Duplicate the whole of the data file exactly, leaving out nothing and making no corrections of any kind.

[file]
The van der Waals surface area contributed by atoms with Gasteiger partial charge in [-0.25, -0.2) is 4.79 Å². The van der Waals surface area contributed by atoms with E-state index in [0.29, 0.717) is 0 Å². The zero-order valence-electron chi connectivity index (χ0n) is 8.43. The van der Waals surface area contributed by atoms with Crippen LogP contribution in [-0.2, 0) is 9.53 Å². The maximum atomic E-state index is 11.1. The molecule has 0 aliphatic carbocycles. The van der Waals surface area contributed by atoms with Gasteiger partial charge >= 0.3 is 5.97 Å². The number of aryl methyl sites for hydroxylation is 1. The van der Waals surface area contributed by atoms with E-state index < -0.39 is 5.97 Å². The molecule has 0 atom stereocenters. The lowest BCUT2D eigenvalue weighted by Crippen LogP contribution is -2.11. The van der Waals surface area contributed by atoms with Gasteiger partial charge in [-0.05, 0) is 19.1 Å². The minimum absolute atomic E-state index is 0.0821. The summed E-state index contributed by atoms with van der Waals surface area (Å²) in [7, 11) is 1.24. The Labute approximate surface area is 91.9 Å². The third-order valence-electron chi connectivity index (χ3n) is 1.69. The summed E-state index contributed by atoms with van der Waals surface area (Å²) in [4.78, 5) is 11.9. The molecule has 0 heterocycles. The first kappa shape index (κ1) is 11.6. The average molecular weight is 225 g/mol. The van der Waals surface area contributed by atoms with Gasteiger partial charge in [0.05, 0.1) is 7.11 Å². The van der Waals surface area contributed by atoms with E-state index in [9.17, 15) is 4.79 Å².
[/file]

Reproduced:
The van der Waals surface area contributed by atoms with Gasteiger partial charge in [-0.25, -0.2) is 4.79 Å². The van der Waals surface area contributed by atoms with E-state index in [0.29, 0.717) is 0 Å². The zero-order valence-electron chi connectivity index (χ0n) is 8.43. The van der Waals surface area contributed by atoms with Crippen LogP contribution in [-0.2, 0) is 9.53 Å². The maximum atomic E-state index is 11.1. The molecule has 0 aliphatic carbocycles. The van der Waals surface area contributed by atoms with Gasteiger partial charge >= 0.3 is 5.97 Å². The number of aryl methyl sites for hydroxylation is 1. The van der Waals surface area contributed by atoms with E-state index < -0.39 is 5.97 Å². The molecule has 0 atom stereocenters. The lowest BCUT2D eigenvalue weighted by Crippen LogP contribution is -2.11. The van der Waals surface area contributed by atoms with Gasteiger partial charge in [-0.05, 0) is 19.1 Å². The minimum absolute atomic E-state index is 0.0821. The summed E-state index contributed by atoms with van der Waals surface area (Å²) in [7, 11) is 1.24. The Labute approximate surface area is 91.9 Å². The third-order valence-electron chi connectivity index (χ3n) is 1.69. The summed E-state index contributed by atoms with van der Waals surface area (Å²) in [4.78, 5) is 11.9. The molecule has 0 heterocycles. The first kappa shape index (κ1) is 11.6. The average molecular weight is 225 g/mol. The van der Waals surface area contributed by atoms with Gasteiger partial charge in [0.05, 0.1) is 7.11 Å². The van der Waals surface area contributed by atoms with E-state index in [9.17, 15) is 4.79 Å².